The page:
A gratifying watch, the oddball family dramedy is fundamentally about what it means to re-parent one’s self as an adult.
“Each film in the series, in its own way, provides a more authentic connection to Black women’s expression, stories and experiences,” said Dara Ojugbele, one of the curators of the two-week program at MoMA.
Part of the brilliance of Garrett Bradley’s Time is the way it blurs the lines between past and present, offering an affecting look at the system’s impact on Black families.
With Burning Cane, Youmans became the youngest filmmaker to ever screen at Tribeca Film Festival, nabbing multiple awards and becoming the first Black director to win Best Narrative Feature.
Instead of that soul-crushing feeling I often experience after seeing a “Black struggle film,” Harriet sent me out of the theater feeling empowered.
In a sprawling new photography exhibition at the Ryerson Image Center, the joy of self-definition offers its own form of resistance.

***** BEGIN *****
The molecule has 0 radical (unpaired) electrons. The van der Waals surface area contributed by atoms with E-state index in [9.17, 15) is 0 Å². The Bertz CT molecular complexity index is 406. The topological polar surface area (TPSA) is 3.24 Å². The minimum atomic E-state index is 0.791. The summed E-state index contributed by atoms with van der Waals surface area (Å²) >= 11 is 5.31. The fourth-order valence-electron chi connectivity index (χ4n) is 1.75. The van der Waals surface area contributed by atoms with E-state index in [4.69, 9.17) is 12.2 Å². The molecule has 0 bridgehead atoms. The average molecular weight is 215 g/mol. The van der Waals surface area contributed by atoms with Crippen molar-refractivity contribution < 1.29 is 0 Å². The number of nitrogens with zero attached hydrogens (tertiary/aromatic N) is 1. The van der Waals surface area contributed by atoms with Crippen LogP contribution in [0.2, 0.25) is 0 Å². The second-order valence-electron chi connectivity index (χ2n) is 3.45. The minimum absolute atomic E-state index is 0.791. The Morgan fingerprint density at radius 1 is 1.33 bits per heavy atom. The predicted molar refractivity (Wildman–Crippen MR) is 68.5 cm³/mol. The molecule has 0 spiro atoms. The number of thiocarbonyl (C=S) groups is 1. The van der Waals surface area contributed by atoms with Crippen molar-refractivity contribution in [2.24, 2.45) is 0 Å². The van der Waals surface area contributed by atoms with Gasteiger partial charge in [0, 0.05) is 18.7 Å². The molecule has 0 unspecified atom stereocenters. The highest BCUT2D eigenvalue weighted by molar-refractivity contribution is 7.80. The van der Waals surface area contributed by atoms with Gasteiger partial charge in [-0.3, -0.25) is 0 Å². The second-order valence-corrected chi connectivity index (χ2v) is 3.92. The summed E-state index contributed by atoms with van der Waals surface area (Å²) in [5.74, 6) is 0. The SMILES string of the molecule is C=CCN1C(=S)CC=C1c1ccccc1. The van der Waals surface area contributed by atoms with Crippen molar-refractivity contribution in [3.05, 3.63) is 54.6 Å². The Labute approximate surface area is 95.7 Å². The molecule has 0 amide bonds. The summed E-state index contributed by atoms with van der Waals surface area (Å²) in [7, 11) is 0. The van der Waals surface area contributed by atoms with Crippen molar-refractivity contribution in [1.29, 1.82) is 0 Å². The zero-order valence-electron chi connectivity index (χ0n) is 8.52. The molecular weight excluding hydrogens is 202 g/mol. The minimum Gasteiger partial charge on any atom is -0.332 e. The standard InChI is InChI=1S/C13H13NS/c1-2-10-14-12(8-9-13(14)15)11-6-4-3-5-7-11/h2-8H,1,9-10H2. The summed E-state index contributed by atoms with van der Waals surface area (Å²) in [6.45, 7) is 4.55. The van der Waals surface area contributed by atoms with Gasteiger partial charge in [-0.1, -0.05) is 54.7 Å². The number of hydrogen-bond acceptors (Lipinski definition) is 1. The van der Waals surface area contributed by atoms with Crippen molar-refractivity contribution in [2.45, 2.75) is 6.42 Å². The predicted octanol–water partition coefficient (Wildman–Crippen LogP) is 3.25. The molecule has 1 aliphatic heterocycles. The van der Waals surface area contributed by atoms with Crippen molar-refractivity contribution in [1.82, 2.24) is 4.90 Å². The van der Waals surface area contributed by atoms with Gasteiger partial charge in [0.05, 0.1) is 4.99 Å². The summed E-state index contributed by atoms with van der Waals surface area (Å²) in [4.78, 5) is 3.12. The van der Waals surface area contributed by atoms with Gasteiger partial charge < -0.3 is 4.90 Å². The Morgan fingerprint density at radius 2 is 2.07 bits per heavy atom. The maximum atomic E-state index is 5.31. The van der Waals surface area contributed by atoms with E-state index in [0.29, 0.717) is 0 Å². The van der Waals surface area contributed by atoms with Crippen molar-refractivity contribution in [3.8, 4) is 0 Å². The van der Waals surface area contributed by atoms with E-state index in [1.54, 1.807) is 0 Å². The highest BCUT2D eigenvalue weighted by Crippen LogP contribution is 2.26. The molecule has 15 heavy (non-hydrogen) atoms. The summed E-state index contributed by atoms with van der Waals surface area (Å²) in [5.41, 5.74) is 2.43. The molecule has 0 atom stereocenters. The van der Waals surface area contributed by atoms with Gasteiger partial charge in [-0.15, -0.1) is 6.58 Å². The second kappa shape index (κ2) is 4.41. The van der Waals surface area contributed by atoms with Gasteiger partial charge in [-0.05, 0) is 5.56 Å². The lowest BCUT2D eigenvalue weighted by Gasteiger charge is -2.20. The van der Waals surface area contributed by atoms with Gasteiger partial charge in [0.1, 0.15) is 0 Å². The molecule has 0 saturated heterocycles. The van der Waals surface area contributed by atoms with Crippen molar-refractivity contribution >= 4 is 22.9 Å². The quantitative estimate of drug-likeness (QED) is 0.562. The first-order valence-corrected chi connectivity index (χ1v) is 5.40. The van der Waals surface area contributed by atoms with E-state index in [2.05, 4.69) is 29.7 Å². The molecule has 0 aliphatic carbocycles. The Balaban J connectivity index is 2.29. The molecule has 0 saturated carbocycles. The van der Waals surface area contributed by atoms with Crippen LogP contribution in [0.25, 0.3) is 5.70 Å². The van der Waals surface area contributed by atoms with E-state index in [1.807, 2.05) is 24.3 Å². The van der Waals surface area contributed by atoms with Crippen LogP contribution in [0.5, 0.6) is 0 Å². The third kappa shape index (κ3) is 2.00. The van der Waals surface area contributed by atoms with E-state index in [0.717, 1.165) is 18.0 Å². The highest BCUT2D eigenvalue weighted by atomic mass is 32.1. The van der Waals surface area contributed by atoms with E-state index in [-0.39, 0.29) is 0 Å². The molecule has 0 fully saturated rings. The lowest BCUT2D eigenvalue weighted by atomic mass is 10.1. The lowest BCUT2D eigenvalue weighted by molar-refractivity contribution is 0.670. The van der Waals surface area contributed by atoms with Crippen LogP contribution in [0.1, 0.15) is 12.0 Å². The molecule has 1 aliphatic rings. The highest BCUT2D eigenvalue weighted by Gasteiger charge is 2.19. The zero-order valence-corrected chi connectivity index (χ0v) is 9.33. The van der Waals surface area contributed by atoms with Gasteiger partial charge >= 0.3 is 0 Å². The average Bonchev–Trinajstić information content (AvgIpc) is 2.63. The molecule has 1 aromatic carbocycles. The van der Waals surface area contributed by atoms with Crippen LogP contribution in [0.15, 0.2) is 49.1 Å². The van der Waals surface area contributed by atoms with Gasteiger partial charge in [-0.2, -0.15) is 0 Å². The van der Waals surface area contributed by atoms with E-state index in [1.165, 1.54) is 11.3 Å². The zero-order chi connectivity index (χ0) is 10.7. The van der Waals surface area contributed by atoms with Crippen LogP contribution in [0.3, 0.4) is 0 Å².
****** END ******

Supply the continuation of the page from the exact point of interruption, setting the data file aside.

Three new HBO documentaries probe the stories of the Statue of Liberty, the Bronx, and the Apollo Theater.
Thirty years after the release of A Dry White Season, Euzhan Palcy is on a roll with a Barbican retrospective and a slew of recent screenings. Here’s a look back at some of her major works.
After World War II, movie studios like MGM and Paramount found themselves at a crossroads as they adapted to changes brought on by both the war and the advancement of filmmaking technology.
At BlackStar Film Festival, filmmakers of color address topics ranging from immigration, to hip hop, to Audre Lorde’s The Cancer Journals.
The Last Black Man in San Francisco is refreshingly profound in its exploration of the physical and emotional closeness of its lead characters.
Director Pamela B. Green talks about the eight years she spent making Be Natural: The Untold Story of Alice Guy-Blaché and how that journey was both a creative endeavor and archival mission.